We went outside, put on some flight suits, and met our instructors. I think most people had paid a little extra for the video package. Maybe if you are a repeat customer, you should start removing extravagancies. However if this is a once in a lifetime occurrence? Go for broke.
The jovial instructors harnessed us up, pausing here and there to address the GoPro cameras, and then we walked to a little plane. It was probably the equivalent of a Cessna. They had ripped out the chairs and bolted seatbelts to the floor. (We had been warned that we were all going to be nestled between the legs of the person behind us. There was mingling of crotches and butts. Oh well.) A portion of the side of the plane had been removed and replaced with a roll-up plastic. Imagine a garage door, but transparent and slightly sketchy-looking. Not as suspicious as the fact that part of the cabin interior was pulling off the ceiling; yet it was a hair suspicious.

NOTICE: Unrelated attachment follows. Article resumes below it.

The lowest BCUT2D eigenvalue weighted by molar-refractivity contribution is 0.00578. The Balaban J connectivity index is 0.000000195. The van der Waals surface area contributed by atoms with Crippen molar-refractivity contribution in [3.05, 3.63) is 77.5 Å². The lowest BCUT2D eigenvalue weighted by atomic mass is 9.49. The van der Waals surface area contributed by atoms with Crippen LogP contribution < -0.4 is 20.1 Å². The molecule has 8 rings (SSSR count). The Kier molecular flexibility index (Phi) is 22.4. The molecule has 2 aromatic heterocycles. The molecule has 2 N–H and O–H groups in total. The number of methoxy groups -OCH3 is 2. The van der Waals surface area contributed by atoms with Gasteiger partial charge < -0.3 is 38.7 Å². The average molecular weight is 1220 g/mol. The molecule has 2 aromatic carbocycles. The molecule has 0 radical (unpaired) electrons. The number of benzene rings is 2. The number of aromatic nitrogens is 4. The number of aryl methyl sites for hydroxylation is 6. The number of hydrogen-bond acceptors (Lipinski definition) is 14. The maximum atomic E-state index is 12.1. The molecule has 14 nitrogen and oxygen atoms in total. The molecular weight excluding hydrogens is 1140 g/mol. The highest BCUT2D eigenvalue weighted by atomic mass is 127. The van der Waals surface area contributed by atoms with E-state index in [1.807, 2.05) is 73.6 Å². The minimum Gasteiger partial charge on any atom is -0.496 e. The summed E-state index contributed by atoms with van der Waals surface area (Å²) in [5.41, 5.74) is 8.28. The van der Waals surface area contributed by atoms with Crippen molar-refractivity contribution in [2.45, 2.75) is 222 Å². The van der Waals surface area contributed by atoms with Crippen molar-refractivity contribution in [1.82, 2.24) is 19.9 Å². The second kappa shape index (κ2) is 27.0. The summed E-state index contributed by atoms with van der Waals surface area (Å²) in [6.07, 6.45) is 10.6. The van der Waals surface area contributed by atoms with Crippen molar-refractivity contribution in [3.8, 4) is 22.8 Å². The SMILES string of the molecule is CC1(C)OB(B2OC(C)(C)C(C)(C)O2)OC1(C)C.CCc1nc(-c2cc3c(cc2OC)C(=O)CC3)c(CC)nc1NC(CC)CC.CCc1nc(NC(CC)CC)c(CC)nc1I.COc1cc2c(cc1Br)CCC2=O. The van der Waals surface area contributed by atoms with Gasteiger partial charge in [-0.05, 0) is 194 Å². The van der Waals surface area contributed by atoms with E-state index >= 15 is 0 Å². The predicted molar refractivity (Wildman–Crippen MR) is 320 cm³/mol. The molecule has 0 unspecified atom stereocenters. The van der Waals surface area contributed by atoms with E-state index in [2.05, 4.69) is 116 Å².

The plane took off slowly with nineteen people inside. The fumes gave an odor to the plane rather quickly. Also, the fires in Canada were starting to get bad when I did this, so the air quality was beginning to decline. We kept getting higher and higher, gaining altitude, and the instructors kept acting like it was just another day. (Apparently, everyone that dove out of a plane in 2011 called out, “YOLO!” as they jumped. Yes, You Only Live Once. Do not yell it though.)
I wished the woman beside me happy birthday. I saw the plane finally break through the clouds. The very top of Mt. Baker greeted me. I felt calm the whole time. There was sun. There was a snow-capped mountain. The plane had not crashed. Everything was fine.